"Sit up straight!" may sound like nagging straight out of the 1950s, but it's spot on advice for the 21st century workplace.
Constant shifting around to get comfortable at your work computer, and hunched over a smart phone at home, wreaks havoc on your back, neck and shoulders.
Regular computer users perform 50,000 to 200,000 keystrokes each day, according to the nonprofit website, OrthoInfo.com, compiled by orthopedic surgeons. "Under certain circumstances and for vulnerable individuals, frequent computer use that involves awkward postures, repetition, and forceful exertions may be related to nerve, muscle, tendon, and ligament damage," OrthoInfo.com noted.
Postures induced by using modern technology can also cause other health problems. When you lean forward at your desk, for example, you're more likely to clench your jaw and tighten facial muscles, which leads to headaches and jaw pain, according to LiveStrong.com.
Hunching over can also reduce your lung capacity by as much as 30 percent, Dr. Rene Cailliet told Livestrong.com. The former director of University of Southern California's Department of Physical Medicine and Rehabilitation noted that lungs underperforming leads to a deficit of oxygenated blood which in turn can contribute to shortness of breath, cloudy thinking and even heart and vascular disease.
But you don't have to sit back and accept these plagues of poor posture as a cost of using technology.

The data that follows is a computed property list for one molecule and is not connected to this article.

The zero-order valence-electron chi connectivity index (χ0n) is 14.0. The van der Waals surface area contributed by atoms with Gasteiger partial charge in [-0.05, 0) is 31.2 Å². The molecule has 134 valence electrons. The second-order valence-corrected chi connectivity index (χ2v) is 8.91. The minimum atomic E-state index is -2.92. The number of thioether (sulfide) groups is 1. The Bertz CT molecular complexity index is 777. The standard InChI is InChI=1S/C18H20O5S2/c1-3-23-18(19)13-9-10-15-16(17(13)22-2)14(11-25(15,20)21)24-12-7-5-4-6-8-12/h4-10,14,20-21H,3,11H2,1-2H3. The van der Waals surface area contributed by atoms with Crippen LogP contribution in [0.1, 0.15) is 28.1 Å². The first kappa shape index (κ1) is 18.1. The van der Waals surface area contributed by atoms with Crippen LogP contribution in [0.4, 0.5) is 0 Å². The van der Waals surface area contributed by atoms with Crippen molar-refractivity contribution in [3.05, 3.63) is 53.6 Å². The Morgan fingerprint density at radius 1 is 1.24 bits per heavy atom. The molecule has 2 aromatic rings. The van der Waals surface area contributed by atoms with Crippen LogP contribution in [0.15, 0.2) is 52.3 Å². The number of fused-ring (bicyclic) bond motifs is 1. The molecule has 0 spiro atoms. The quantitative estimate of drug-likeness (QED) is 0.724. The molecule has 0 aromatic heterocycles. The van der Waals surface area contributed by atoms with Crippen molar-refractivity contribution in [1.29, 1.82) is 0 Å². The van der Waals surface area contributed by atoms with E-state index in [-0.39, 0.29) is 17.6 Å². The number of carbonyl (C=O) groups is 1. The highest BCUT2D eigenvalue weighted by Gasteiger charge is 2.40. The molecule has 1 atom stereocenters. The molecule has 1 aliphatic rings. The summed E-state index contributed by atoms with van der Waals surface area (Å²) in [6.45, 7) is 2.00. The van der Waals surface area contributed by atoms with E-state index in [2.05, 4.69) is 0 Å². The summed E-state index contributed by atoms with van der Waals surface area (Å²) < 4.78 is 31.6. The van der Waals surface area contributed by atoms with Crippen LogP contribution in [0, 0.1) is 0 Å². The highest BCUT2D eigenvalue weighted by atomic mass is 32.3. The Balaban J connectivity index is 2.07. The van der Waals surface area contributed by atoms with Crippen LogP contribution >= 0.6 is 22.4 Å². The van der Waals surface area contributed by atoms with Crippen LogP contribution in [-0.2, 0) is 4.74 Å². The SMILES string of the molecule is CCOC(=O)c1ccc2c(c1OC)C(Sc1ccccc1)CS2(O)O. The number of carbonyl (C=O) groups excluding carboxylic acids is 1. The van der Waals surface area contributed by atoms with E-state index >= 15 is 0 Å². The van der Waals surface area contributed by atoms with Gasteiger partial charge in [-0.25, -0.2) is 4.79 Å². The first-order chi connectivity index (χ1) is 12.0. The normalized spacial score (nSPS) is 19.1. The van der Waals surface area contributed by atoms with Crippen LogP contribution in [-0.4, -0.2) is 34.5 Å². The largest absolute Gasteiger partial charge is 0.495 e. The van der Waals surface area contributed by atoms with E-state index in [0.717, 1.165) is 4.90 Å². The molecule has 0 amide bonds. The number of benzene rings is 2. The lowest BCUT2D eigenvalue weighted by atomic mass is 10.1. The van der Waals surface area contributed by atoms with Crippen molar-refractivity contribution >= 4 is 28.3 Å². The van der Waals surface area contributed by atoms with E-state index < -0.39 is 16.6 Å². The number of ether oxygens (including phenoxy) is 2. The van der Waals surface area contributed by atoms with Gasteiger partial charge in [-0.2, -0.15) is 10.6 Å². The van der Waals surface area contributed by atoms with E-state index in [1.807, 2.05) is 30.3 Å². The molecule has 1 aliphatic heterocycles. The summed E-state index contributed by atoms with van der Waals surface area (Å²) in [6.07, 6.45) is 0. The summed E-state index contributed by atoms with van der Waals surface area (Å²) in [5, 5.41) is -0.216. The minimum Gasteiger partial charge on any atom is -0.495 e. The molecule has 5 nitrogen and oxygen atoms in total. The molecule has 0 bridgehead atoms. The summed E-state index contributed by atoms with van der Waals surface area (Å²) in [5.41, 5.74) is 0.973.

Experts from business coaches to orthopedic surgeons suggest ways to improve your posture and spare your back.
Here are five of the best ways to have better posture at work:
Choose your chair. To encourage great posture in an office environment, your best bet is a chair that is stable and adjusts easily for height and tilt, according to reporting on the OrthoInfo website. "Consider a chair with a backrest that supports the curve of your lower (lumbar) back," the organization said. "Experts recommend you consider positioning your thighs horizontal with your knees at about the same level as your hips. Rest your feet comfortably on the floor or on a footrest if you need one."
Other chair attributes that encourage great posture included a padded seat with a pan at least one-inch wider than your hips as well as adjustable armrests that position your elbows near your waist.
Sit like you mean it. An OrthoInfo.com article written and reviewed by orthopedic surgeons recommends sitting with your back in a normal, slightly arched position to avoid back pain. Other work posture basics from the orthopedic surgeon community include keeping your head and shoulders erect, and making sure your work surface is set at a height that won't require you to lean forward.
Sit on a ball. Cybersecurity expert and entrepreneur Joseph Steinberg, told Inc magazine that he combats back pain and other drawbacks of bad posture at work by spending part of his work day sitting on an exercise ball, alternating it with his leather office chair.
"Sitting on the ball makes it more difficult to slouch, engages various muscle groups that remain at rest when slouching on a chair, and builds muscle," he noted. "While the ball is clearly not as comfortable a seat as an executive chair, I got used to it pretty quickly."
Get a vibrating reminder. Steinberg also recommended the Lumo Lift, a tiny device that attaches to your shirt with a magnet. If you slouch, it gently vibrates to remind you to adjust your posture.
Stand and stretch. Even if you're not slouching, you need ample breaks to combat back pain and other effects of working in front of computers for a long time. At least once an hour you should stand and stretch, according to OrthoInfo.com. Place your hands on your lower back and gently arch backward before returning to your work.
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